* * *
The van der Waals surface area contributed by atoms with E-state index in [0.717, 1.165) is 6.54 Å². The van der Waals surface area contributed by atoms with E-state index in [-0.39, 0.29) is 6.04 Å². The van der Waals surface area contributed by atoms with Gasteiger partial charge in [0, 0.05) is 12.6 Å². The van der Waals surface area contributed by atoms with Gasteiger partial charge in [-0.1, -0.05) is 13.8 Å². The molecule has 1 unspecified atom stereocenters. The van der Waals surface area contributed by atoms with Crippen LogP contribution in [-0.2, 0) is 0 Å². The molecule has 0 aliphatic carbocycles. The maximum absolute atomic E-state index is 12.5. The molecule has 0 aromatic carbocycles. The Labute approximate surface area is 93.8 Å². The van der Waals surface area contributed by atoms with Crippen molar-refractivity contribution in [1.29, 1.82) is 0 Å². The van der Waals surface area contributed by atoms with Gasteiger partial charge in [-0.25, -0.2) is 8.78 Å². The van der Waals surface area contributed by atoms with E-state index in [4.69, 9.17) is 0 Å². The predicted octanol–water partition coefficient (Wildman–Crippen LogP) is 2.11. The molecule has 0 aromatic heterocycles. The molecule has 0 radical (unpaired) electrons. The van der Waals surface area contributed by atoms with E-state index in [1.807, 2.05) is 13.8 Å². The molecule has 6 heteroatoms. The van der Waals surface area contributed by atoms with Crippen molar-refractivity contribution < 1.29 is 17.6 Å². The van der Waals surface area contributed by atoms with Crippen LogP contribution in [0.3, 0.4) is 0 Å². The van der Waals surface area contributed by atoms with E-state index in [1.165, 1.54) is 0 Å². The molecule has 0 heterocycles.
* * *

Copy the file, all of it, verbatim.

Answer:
The van der Waals surface area contributed by atoms with E-state index in [0.717, 1.165) is 6.54 Å². The van der Waals surface area contributed by atoms with E-state index in [-0.39, 0.29) is 6.04 Å². The van der Waals surface area contributed by atoms with Gasteiger partial charge in [0, 0.05) is 12.6 Å². The van der Waals surface area contributed by atoms with Gasteiger partial charge in [-0.1, -0.05) is 13.8 Å². The molecule has 1 unspecified atom stereocenters. The van der Waals surface area contributed by atoms with Crippen LogP contribution in [-0.2, 0) is 0 Å². The molecule has 0 aliphatic carbocycles. The maximum absolute atomic E-state index is 12.5. The molecule has 0 aromatic carbocycles. The Labute approximate surface area is 93.8 Å². The van der Waals surface area contributed by atoms with Crippen molar-refractivity contribution in [1.29, 1.82) is 0 Å². The van der Waals surface area contributed by atoms with Gasteiger partial charge in [-0.25, -0.2) is 8.78 Å². The van der Waals surface area contributed by atoms with E-state index in [4.69, 9.17) is 0 Å². The predicted octanol–water partition coefficient (Wildman–Crippen LogP) is 2.11. The molecule has 0 aromatic heterocycles. The molecule has 0 radical (unpaired) electrons. The van der Waals surface area contributed by atoms with E-state index in [1.807, 2.05) is 13.8 Å². The molecule has 6 heteroatoms. The van der Waals surface area contributed by atoms with Crippen molar-refractivity contribution < 1.29 is 17.6 Å². The van der Waals surface area contributed by atoms with Crippen LogP contribution in [0.3, 0.4) is 0 Å². The van der Waals surface area contributed by atoms with E-state index in [1.165, 1.54) is 0 Å². The molecule has 0 heterocycles.